The Statutory and Regulatory Scheme

 The FLSA provides an exemption to its overtime pay requirements for “any employee employed in domestic service employment to provide companionship services for individuals who (because of age or infirmity) are unable to care for themselves (as such terms are delimited by regulations of the Secretary).”  Id. “Congress created the ‘companionship services' exemption to enable guardians of the elderly and disabled to financially afford to have their wards cared for in their own private homes as opposed to institutionalizing them.”  Lott v. Rigby, 746 F.Supp. 1084, 1087 (N.D.Ga.1990) (citing Wage and Hour Opinion WH 368, 91 W.H.M. 1031 (Nov. 25, 1975)).

 The regulations define “domestic service employment” as “services of a household nature performed by an employee in or about a private home (permanent or temporary) of the person by whom he or she is employed.” 3  29 C.F.R. § 552.3.

․ The domestic service must be performed in or about the private home of the employer whether that home is a fixed place of abode or a temporary dwelling as in the case of an individual or family traveling on vacation.   A separate and distinct dwelling maintained by an individual or a family in an apartment house, condominium or hotel may constitute a private home.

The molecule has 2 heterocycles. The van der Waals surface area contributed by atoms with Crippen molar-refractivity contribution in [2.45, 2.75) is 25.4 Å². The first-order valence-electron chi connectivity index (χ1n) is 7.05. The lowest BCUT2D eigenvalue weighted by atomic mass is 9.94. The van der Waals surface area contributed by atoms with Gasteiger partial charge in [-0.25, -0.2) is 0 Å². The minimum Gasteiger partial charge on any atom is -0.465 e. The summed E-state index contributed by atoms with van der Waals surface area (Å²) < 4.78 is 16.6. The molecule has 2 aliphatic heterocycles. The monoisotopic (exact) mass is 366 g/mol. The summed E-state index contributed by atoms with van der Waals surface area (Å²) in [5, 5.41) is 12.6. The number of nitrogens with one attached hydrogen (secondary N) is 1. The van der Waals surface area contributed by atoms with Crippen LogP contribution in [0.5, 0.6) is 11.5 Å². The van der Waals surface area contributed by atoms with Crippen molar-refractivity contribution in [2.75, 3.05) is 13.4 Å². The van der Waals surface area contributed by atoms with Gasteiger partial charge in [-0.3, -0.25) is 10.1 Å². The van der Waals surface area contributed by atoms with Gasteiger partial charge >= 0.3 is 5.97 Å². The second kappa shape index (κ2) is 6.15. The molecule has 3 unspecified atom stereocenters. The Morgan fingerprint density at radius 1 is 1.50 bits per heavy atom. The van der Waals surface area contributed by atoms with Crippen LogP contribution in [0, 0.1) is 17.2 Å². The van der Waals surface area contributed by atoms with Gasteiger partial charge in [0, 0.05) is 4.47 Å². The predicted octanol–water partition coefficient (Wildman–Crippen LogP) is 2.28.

Employees employed in dwelling places which are primarily rooming or boarding houses are not considered domestic service employees.   The places where they work are not private homes but commercial or business establishments․

Id. § 552.101(a), (b).

Review Standards

We review the grant or denial of a motion for summary judgment de novo, applying the same legal standard as the district court.  Spradling v. City of Tulsa, 198 F.3d 1219, 1221 (10th Cir.2000). Under that standard, summary judgment is proper “if the pleadings, depositions, answers to interrogatories, and admissions on file, together with the affidavits, if any, show that there is no genuine issue as to any material fact and that the moving party is entitled to a judgment as a matter of law.”  Fed.R.Civ.P. 56(c).  When applying this standard, we “constru[e] all facts and reasonable inferences in a light most favorable to the nonmoving party.”  Pub. Serv. Co. of Colo. v. Cont'l Cas. Co., 26 F.3d 1508, 1513 (10th Cir.1994).